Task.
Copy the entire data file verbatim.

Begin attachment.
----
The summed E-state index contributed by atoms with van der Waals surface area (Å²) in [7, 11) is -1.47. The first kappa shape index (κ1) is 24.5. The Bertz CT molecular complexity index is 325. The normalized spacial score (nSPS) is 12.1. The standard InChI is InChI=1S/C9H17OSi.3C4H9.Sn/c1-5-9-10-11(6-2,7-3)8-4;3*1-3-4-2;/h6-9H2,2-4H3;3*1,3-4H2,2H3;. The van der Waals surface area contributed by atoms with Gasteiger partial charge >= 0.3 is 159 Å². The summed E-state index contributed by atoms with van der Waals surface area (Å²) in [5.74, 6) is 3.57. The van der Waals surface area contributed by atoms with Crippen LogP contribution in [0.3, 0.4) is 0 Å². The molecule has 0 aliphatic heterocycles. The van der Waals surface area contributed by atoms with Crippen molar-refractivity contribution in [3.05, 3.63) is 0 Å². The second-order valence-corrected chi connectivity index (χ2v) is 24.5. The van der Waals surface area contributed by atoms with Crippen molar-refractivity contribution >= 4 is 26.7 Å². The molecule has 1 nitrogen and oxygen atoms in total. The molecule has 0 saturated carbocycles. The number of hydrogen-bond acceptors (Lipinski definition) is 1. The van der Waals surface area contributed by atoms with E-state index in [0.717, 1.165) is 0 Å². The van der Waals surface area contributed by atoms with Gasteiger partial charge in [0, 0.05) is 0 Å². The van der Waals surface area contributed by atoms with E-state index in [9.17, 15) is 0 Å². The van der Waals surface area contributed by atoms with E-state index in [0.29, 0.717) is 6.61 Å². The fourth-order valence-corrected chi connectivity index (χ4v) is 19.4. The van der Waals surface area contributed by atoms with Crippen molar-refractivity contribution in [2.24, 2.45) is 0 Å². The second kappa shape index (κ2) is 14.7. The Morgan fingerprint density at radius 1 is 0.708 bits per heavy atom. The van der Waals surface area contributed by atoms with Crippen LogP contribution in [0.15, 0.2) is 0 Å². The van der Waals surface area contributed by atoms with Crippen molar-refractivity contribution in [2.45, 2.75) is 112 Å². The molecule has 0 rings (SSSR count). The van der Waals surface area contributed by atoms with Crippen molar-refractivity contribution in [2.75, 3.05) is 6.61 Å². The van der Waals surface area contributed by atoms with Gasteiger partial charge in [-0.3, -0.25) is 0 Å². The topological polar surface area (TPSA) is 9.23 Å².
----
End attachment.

The summed E-state index contributed by atoms with van der Waals surface area (Å²) in [7, 11) is -1.47. The first kappa shape index (κ1) is 24.5. The Bertz CT molecular complexity index is 325. The normalized spacial score (nSPS) is 12.1. The standard InChI is InChI=1S/C9H17OSi.3C4H9.Sn/c1-5-9-10-11(6-2,7-3)8-4;3*1-3-4-2;/h6-9H2,2-4H3;3*1,3-4H2,2H3;. The van der Waals surface area contributed by atoms with Gasteiger partial charge >= 0.3 is 159 Å². The summed E-state index contributed by atoms with van der Waals surface area (Å²) in [5.74, 6) is 3.57. The van der Waals surface area contributed by atoms with Crippen LogP contribution in [0.3, 0.4) is 0 Å². The molecule has 0 aliphatic heterocycles. The van der Waals surface area contributed by atoms with Crippen molar-refractivity contribution in [3.05, 3.63) is 0 Å². The second-order valence-corrected chi connectivity index (χ2v) is 24.5. The van der Waals surface area contributed by atoms with Crippen molar-refractivity contribution >= 4 is 26.7 Å². The molecule has 1 nitrogen and oxygen atoms in total. The molecule has 0 saturated carbocycles. The number of hydrogen-bond acceptors (Lipinski definition) is 1. The van der Waals surface area contributed by atoms with E-state index in [0.717, 1.165) is 0 Å². The van der Waals surface area contributed by atoms with Gasteiger partial charge in [0, 0.05) is 0 Å². The van der Waals surface area contributed by atoms with E-state index in [9.17, 15) is 0 Å². The van der Waals surface area contributed by atoms with E-state index in [0.29, 0.717) is 6.61 Å². The fourth-order valence-corrected chi connectivity index (χ4v) is 19.4. The van der Waals surface area contributed by atoms with Crippen molar-refractivity contribution in [2.24, 2.45) is 0 Å². The second kappa shape index (κ2) is 14.7. The Morgan fingerprint density at radius 1 is 0.708 bits per heavy atom. The van der Waals surface area contributed by atoms with Crippen LogP contribution in [0.15, 0.2) is 0 Å². The van der Waals surface area contributed by atoms with Crippen molar-refractivity contribution in [2.45, 2.75) is 112 Å². The molecule has 0 rings (SSSR count). The van der Waals surface area contributed by atoms with Crippen molar-refractivity contribution in [2.75, 3.05) is 6.61 Å². The van der Waals surface area contributed by atoms with Gasteiger partial charge in [-0.3, -0.25) is 0 Å². The topological polar surface area (TPSA) is 9.23 Å².